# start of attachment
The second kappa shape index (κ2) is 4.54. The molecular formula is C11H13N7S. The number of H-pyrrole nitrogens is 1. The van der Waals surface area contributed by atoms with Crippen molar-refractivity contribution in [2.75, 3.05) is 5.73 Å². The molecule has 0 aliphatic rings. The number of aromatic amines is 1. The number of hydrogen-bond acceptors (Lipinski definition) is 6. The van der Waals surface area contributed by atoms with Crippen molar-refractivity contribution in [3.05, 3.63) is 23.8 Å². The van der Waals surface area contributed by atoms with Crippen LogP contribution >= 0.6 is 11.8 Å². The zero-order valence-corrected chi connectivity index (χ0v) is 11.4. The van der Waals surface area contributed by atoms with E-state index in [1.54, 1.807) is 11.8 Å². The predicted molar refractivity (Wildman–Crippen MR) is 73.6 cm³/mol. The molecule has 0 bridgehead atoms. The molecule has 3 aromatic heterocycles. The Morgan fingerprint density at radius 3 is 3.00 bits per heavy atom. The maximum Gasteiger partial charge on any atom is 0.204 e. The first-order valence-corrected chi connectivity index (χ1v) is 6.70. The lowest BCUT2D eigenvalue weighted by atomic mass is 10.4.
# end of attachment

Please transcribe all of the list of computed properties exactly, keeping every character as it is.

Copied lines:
The second kappa shape index (κ2) is 4.54. The molecular formula is C11H13N7S. The number of H-pyrrole nitrogens is 1. The van der Waals surface area contributed by atoms with Crippen molar-refractivity contribution in [2.75, 3.05) is 5.73 Å². The molecule has 0 aliphatic rings. The number of aromatic amines is 1. The number of hydrogen-bond acceptors (Lipinski definition) is 6. The van der Waals surface area contributed by atoms with Crippen molar-refractivity contribution in [3.05, 3.63) is 23.8 Å². The van der Waals surface area contributed by atoms with Crippen LogP contribution >= 0.6 is 11.8 Å². The zero-order valence-corrected chi connectivity index (χ0v) is 11.4. The van der Waals surface area contributed by atoms with E-state index in [1.54, 1.807) is 11.8 Å². The predicted molar refractivity (Wildman–Crippen MR) is 73.6 cm³/mol. The molecule has 0 bridgehead atoms. The molecule has 3 aromatic heterocycles. The Morgan fingerprint density at radius 3 is 3.00 bits per heavy atom. The maximum Gasteiger partial charge on any atom is 0.204 e. The first-order valence-corrected chi connectivity index (χ1v) is 6.70. The lowest BCUT2D eigenvalue weighted by atomic mass is 10.4.